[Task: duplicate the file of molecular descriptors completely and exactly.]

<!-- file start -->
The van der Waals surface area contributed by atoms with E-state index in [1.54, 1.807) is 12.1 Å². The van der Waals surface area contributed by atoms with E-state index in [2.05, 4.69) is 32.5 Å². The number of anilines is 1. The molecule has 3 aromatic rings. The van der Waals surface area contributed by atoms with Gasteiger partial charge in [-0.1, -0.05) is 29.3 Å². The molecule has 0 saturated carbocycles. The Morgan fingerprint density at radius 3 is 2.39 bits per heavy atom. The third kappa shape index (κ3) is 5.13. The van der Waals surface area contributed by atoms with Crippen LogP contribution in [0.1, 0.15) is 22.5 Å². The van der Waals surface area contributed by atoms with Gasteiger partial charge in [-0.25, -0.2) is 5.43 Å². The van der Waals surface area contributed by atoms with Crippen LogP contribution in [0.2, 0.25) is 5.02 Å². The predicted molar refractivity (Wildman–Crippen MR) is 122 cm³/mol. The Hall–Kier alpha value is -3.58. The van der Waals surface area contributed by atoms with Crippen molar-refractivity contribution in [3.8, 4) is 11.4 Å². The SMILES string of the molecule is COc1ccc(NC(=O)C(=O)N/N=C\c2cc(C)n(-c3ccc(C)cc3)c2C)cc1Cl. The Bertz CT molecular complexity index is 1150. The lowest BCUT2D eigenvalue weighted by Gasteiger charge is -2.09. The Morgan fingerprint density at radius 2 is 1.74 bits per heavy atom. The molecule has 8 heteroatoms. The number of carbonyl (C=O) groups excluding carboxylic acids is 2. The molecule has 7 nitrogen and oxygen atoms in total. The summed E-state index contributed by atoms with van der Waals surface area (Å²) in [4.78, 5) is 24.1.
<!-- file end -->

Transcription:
The van der Waals surface area contributed by atoms with E-state index in [1.54, 1.807) is 12.1 Å². The van der Waals surface area contributed by atoms with E-state index in [2.05, 4.69) is 32.5 Å². The number of anilines is 1. The molecule has 3 aromatic rings. The van der Waals surface area contributed by atoms with Gasteiger partial charge in [-0.1, -0.05) is 29.3 Å². The molecule has 0 saturated carbocycles. The Morgan fingerprint density at radius 3 is 2.39 bits per heavy atom. The third kappa shape index (κ3) is 5.13. The van der Waals surface area contributed by atoms with Crippen LogP contribution in [0.1, 0.15) is 22.5 Å². The van der Waals surface area contributed by atoms with Gasteiger partial charge in [-0.25, -0.2) is 5.43 Å². The van der Waals surface area contributed by atoms with Crippen LogP contribution in [0.2, 0.25) is 5.02 Å². The predicted molar refractivity (Wildman–Crippen MR) is 122 cm³/mol. The Hall–Kier alpha value is -3.58. The van der Waals surface area contributed by atoms with Crippen molar-refractivity contribution in [3.8, 4) is 11.4 Å². The SMILES string of the molecule is COc1ccc(NC(=O)C(=O)N/N=C\c2cc(C)n(-c3ccc(C)cc3)c2C)cc1Cl. The Bertz CT molecular complexity index is 1150. The lowest BCUT2D eigenvalue weighted by Gasteiger charge is -2.09. The Morgan fingerprint density at radius 2 is 1.74 bits per heavy atom. The molecule has 8 heteroatoms. The number of carbonyl (C=O) groups excluding carboxylic acids is 2. The molecule has 7 nitrogen and oxygen atoms in total. The summed E-state index contributed by atoms with van der Waals surface area (Å²) in [4.78, 5) is 24.1.